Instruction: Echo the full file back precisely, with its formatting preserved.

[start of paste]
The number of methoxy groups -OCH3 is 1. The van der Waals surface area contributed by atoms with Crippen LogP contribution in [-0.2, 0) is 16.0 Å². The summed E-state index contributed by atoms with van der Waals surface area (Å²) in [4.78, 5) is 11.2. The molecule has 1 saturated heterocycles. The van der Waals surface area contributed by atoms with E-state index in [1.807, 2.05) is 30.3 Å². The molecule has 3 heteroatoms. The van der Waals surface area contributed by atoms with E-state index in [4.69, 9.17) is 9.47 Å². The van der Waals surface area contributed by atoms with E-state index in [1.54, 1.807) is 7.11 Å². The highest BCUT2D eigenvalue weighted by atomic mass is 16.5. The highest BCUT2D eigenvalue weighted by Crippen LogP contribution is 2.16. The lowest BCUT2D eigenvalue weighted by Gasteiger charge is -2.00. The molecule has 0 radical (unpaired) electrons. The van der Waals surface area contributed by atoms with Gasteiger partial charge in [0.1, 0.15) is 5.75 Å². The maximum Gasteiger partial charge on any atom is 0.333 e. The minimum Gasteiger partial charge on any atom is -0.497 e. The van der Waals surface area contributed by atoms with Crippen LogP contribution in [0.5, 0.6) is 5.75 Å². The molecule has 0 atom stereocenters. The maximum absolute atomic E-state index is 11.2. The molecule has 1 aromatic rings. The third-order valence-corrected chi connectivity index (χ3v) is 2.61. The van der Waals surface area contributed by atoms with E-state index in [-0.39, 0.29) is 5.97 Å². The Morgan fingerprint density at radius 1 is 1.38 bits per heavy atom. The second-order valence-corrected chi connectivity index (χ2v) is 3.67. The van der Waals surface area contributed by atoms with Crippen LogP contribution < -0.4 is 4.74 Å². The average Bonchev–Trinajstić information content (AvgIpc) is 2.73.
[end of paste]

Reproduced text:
The number of methoxy groups -OCH3 is 1. The van der Waals surface area contributed by atoms with Crippen LogP contribution in [-0.2, 0) is 16.0 Å². The summed E-state index contributed by atoms with van der Waals surface area (Å²) in [4.78, 5) is 11.2. The molecule has 1 saturated heterocycles. The van der Waals surface area contributed by atoms with E-state index in [1.807, 2.05) is 30.3 Å². The molecule has 3 heteroatoms. The van der Waals surface area contributed by atoms with E-state index in [4.69, 9.17) is 9.47 Å². The van der Waals surface area contributed by atoms with E-state index in [1.54, 1.807) is 7.11 Å². The highest BCUT2D eigenvalue weighted by atomic mass is 16.5. The highest BCUT2D eigenvalue weighted by Crippen LogP contribution is 2.16. The lowest BCUT2D eigenvalue weighted by Gasteiger charge is -2.00. The molecule has 0 radical (unpaired) electrons. The van der Waals surface area contributed by atoms with Gasteiger partial charge in [0.1, 0.15) is 5.75 Å². The maximum Gasteiger partial charge on any atom is 0.333 e. The minimum Gasteiger partial charge on any atom is -0.497 e. The van der Waals surface area contributed by atoms with Crippen LogP contribution in [0.5, 0.6) is 5.75 Å². The molecule has 0 atom stereocenters. The maximum absolute atomic E-state index is 11.2. The molecule has 1 aromatic rings. The third-order valence-corrected chi connectivity index (χ3v) is 2.61. The van der Waals surface area contributed by atoms with E-state index in [-0.39, 0.29) is 5.97 Å². The Morgan fingerprint density at radius 1 is 1.38 bits per heavy atom. The second-order valence-corrected chi connectivity index (χ2v) is 3.67. The van der Waals surface area contributed by atoms with Crippen LogP contribution < -0.4 is 4.74 Å². The average Bonchev–Trinajstić information content (AvgIpc) is 2.73.